Is the second checkmark true for all atoms or only one-electron type of atoms?

Photoelectric Effect

The photon theory:

$\checkmark$ Building on Planck's ideas, Einstein proposed that light itself is particulate, quantized into tiny "bundles" of energy, later called photons.

$\checkmark$ Each atom changes its energy by an amount $ΔE_{atom}$ when it absorbs or emits one photon, one "particle" of light, whose energy is related to its frequency, not its amplitude: $$E_{photon}=hν=ΔE_{atom}$$

$\checkmark$ A photon of a certain minimum energy must be absorbed to free an electron from the surface

It's the Photoelectric Effect in the context of Quantum Theory and Bohr's Model.

The reason why I doubt it's for the one electron atoms (species) is that this same formula shown in the second checkmark is used in Bohr's Model and Bohr's Model only works for hydrogen-like atoms.

It's in the last line

The Bohr Model of the Hydrogen Atom

$\checkmark$ Two years after the nuclear model was proposed, Niels Bohr (1885–1962), a young Danish physicist working in Rutherford's laboratory, suggested a model for the H atom that did predict the existence of line spectra.

$\checkmark$ Postulates of the Model in his model, Bohr used Planck's and Einstein's ideas about quantized energy and proposed three postulates:

1. The H atom has only certain energy levels, which Bohr called stationary states. Each state is associated with a fixed circular orbit of the electron around the nucleus. The higher the energy level, the farther the orbit is from the nucleus.

2. The atom does not radiate energy while in one of its stationary states. Even though it violates principles of classical physics, the atom does not change its energy while the electron moves within an orbit.

3. The atom changes to another stationary state (the electron moves to another orbit) only by absorbing or emitting a photon. The energy of the photon ($hν$) equals the difference in the energies of the two states:


  • $\begingroup$ Well, is the "atom" that is too specific. It holds true for isolated atom - independently of their atomic number. But the photoelectric effect can takes place from a metal surface, or from a molecule. What is general is that the Energy of the photon does correspond to the energy levels interval of quantisised states. $\endgroup$
    – Alchimista
    Oct 5 '21 at 9:53
  • $\begingroup$ so... Energy of photon = ΔEatom = hv for all atoms or just one electron atoms? $\endgroup$ Oct 5 '21 at 10:06
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    $\begingroup$ Welcome to Physics Stack Exchange! Please do not post images of texts you want to quote, but type it out instead so it is readable for all users and so that it can be indexed by search engines. For formulae, use MathJax instead. $\endgroup$ Oct 5 '21 at 10:45
  • $\begingroup$ Emilio Pisanty-okay it's okay thanks anyway $\endgroup$ Oct 5 '21 at 10:53

The Bohr model was a useful step to the construction of a more sophisticated theory - quantum mechanics - which was able to model multi-electron atoms (and more complex systems like molecules), something the Bohr model cannot do properly. In a Bohr-type model of an atom you can speak of an electron changing from one energy level to another. This is not really the case in quantum mechanics where you must (ideally) treat the all the electrons as being in one connected state.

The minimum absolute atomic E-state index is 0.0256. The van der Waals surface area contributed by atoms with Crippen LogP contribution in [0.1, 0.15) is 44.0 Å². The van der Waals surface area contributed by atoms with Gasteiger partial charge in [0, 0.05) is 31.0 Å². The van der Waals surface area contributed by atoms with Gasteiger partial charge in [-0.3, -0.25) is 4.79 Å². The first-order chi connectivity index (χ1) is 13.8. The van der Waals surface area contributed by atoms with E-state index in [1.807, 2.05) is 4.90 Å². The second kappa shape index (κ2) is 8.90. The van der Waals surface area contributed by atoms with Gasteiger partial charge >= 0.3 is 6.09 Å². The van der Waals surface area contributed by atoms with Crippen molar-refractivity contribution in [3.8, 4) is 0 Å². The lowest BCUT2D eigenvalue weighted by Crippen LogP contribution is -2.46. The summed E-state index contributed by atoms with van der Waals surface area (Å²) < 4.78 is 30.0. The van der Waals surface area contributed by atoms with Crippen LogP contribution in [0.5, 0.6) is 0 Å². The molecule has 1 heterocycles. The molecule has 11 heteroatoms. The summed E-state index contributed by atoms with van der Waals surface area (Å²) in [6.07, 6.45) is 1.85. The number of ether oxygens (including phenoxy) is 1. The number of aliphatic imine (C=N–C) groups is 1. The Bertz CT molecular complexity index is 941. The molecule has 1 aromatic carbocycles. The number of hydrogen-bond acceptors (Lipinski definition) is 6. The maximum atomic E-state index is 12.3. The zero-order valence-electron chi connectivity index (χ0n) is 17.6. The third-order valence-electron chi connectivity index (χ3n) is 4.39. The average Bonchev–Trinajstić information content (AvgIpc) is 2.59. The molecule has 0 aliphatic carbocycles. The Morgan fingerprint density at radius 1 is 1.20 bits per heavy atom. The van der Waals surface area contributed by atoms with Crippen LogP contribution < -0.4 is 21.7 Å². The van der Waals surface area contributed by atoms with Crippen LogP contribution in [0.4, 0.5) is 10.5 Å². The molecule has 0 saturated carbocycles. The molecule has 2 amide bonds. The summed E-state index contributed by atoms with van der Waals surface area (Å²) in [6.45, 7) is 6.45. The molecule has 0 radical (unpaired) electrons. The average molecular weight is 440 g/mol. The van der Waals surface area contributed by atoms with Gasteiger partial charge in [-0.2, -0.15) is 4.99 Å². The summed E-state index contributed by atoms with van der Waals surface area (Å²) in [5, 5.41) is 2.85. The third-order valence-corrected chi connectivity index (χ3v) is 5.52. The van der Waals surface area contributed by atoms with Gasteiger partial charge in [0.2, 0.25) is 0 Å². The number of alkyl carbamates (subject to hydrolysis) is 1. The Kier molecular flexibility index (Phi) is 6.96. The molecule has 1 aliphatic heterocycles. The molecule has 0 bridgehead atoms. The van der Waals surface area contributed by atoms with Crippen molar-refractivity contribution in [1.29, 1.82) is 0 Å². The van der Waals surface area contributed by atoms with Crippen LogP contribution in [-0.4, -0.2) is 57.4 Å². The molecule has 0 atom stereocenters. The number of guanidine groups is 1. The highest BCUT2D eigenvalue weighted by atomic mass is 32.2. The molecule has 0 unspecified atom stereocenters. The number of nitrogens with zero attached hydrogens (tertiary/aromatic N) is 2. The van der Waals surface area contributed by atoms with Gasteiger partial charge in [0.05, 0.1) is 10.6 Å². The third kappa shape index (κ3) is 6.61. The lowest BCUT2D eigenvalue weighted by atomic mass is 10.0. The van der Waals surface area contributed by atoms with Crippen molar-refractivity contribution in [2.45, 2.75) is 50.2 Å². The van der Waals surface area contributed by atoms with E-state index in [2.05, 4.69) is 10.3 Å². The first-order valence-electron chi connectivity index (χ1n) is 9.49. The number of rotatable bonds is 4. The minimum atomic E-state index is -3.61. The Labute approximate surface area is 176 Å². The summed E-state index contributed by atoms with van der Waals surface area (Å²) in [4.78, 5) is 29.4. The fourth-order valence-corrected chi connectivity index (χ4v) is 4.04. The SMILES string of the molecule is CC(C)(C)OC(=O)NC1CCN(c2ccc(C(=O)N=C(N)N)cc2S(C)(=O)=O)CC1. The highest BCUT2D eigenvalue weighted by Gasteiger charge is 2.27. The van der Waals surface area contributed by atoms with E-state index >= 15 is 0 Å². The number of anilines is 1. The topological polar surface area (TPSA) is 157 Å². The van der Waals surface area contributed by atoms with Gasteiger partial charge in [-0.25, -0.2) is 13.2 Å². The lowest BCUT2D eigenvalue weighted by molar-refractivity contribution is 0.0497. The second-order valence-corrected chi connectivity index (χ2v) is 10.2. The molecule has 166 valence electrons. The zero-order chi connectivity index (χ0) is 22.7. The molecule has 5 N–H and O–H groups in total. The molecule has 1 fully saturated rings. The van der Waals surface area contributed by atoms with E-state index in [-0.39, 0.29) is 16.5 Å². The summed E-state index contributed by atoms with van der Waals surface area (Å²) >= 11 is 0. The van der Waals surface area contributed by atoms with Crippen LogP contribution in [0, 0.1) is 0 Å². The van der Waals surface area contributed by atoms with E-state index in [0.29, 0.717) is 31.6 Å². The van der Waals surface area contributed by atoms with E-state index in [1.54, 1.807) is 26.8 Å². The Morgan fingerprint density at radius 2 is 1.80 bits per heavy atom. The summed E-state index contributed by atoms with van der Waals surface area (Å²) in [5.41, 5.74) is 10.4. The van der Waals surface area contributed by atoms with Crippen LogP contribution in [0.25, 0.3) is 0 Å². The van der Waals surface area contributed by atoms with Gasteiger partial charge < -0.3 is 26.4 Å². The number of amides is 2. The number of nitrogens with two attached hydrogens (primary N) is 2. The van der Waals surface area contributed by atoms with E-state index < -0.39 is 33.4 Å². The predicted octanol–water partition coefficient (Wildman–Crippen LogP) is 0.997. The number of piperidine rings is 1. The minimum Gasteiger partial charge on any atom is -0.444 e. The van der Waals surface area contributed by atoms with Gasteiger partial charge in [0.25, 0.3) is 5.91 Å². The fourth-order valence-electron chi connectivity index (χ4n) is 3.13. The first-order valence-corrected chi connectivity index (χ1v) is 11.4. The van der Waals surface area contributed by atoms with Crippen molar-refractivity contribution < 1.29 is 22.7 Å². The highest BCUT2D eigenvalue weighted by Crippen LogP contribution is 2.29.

However the energy level of an emmitted photon is going to the difference between the energy of the initial state and the final state of the atom.

The key thing to remember is that energy has to be conserved. The final system's energy (atom+photon) must have the same energy as the inital state (just an atom).

  • $\begingroup$ what if the atom absorbs n photons then it should be ΔE = nhv? $\endgroup$ Oct 5 '21 at 10:36
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    $\begingroup$ @ElieMakdissi The photoelectric effect is seen in conductors where the energy levels of the electrons are with the lattice of the conducto, not with individual atoms. Individual atom interactions are just that, interactions . $\endgroup$
    – anna v
    Oct 5 '21 at 11:04
  • $\begingroup$ @annav The photoelectric effect is present in both conductors and isolated atoms. The core of the effect (removal of electrons dependent on the frequency of the light and not its intensity) is the same in both cases, independently of whether you call the minimum frequency a "work function" or an "ionization potential". $\endgroup$ Oct 6 '21 at 16:52
  • $\begingroup$ @EmilioPisanty sure,it is the same underlying physics , but historically the effect is defined in conductors, and the n in nhν is irrelevant to the effect. $\endgroup$
    – anna v
    Oct 6 '21 at 17:13
  • $\begingroup$ @annav Perhaps historical literature from the early 20th century draws a distinction between the two. Current primary literature doesn't, and hasn't done so for a long time. $\endgroup$ Oct 7 '21 at 12:07

Actually your question isn't related much to the photoelectric effect. The only connection is that the photoelectric effect was among the first evidences suggesting that photons are discrete and carry a discrete amount of energy, according to the equation shown.

The third member ( delta E atom) of the equation says that absorption (or emission) of a photon occurs when the energy of the latter matches the energy difference between quantisised levels of the entity undergoing such phenomenon.

This happens in isolated atoms, independently of their atomic number, ions, and even molecules or lattices.

  • $\begingroup$ thanks a lot ^^ $\endgroup$ Oct 6 '21 at 13:23

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